Content and Knowledge Management Case Files

Delphi Group survey finds organizations preserving and extending existing investments

Boston  September 25, 2001  A new research report from Delphi Group projects solid growth ahead in the content and knowledge management industry.

Carl Frappaolo, Delphi Group's executive vice president said that content and knowledge management is emerging as a central component of business strategy as it is able to leverage functionalities like workflow and document management.

"Demands placed by an expansion of the business web while the state of the economy forces streamlining and cost reductions necessitates greater utilization of content management," explained Frappaolo. "This is not a case of companies scrapping old systems in favor of the latest software. Content already exists within organizations. Content Management technology is helping them exploit content to their benefit."

Approximately one-quarter of respondents to Delphi's survey have deployed content management applications either across their entire U.S. operations and/or globally.

In addition, respondents see there is a need to integrate a wide array of information sources with their content management applications.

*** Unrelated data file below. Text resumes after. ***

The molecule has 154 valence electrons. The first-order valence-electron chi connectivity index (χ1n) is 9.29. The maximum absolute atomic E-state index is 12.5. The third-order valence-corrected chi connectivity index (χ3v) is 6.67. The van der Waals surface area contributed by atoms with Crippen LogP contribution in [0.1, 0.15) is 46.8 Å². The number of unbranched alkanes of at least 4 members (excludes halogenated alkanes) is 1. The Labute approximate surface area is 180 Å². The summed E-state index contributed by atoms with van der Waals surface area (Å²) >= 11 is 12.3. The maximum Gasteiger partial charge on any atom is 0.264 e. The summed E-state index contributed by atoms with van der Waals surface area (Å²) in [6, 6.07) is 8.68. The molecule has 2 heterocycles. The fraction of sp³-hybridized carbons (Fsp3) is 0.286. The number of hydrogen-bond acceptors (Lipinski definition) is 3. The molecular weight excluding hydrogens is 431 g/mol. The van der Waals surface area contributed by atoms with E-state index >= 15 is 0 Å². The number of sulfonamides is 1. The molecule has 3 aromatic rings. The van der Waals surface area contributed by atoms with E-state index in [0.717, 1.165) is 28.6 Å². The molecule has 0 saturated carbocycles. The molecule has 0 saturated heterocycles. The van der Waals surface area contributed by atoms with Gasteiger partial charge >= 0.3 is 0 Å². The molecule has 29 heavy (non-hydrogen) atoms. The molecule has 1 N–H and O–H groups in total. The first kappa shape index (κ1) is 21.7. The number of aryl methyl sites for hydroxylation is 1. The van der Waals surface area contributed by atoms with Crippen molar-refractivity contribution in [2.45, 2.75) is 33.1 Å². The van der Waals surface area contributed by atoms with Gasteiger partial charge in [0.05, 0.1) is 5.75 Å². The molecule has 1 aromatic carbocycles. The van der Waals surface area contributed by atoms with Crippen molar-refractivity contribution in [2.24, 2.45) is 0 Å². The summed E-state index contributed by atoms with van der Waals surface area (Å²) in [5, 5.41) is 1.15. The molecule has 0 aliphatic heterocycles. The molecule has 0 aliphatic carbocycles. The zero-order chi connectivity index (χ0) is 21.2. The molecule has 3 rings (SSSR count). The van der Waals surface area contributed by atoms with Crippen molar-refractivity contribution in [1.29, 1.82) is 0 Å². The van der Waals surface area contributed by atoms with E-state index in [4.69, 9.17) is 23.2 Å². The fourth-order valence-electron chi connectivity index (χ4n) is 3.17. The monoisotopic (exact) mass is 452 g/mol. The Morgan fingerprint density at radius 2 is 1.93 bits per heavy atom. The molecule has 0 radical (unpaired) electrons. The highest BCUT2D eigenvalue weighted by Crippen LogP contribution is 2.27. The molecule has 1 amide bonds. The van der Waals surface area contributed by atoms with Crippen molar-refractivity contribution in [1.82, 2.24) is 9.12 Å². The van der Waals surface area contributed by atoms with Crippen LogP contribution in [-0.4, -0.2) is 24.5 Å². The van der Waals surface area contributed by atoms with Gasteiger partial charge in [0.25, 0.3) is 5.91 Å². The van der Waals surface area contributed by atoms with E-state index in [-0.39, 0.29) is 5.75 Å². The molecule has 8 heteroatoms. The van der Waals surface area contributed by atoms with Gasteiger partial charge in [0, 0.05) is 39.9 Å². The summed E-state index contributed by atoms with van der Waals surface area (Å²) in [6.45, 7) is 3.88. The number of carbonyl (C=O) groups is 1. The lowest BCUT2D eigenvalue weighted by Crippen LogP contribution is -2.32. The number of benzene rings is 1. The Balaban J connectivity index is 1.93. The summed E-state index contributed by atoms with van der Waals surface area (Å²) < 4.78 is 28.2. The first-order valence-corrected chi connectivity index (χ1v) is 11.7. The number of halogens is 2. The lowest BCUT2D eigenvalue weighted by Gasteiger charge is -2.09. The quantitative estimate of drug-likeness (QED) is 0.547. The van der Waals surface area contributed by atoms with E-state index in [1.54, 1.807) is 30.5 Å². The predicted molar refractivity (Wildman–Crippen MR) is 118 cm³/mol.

"Many of these sources, such as e-mail, are not integrated at this time," explained Larry Hawes, a Delphi Group senior analyst. "Few organizations are competent at managing e-mail, but more will need to become adept because this communication channel and it's near cousin, instant messaging, are important sources of content and knowledge in the networked economy."

HTML pages are the primary source of digital information managed by content management systems. Web content has mushroomed in the past four years as the Internet and intranets have become dominant publishing media. This continues a trend that first manifested itself in the document management software market in late 1998.

A number of respondents had implemented content management systems with mixed results. Frappaolo said the companies that tried to integrate content management systems with legacy systems, like ERP and digital signatures, were disappointed. "The integration of multiple applications continues to be a major barrier to fluid e-business practice. We expect organizations will find this task easier as they deploy newer content management systems that are interoperable with application server- and standards-based computing architectures."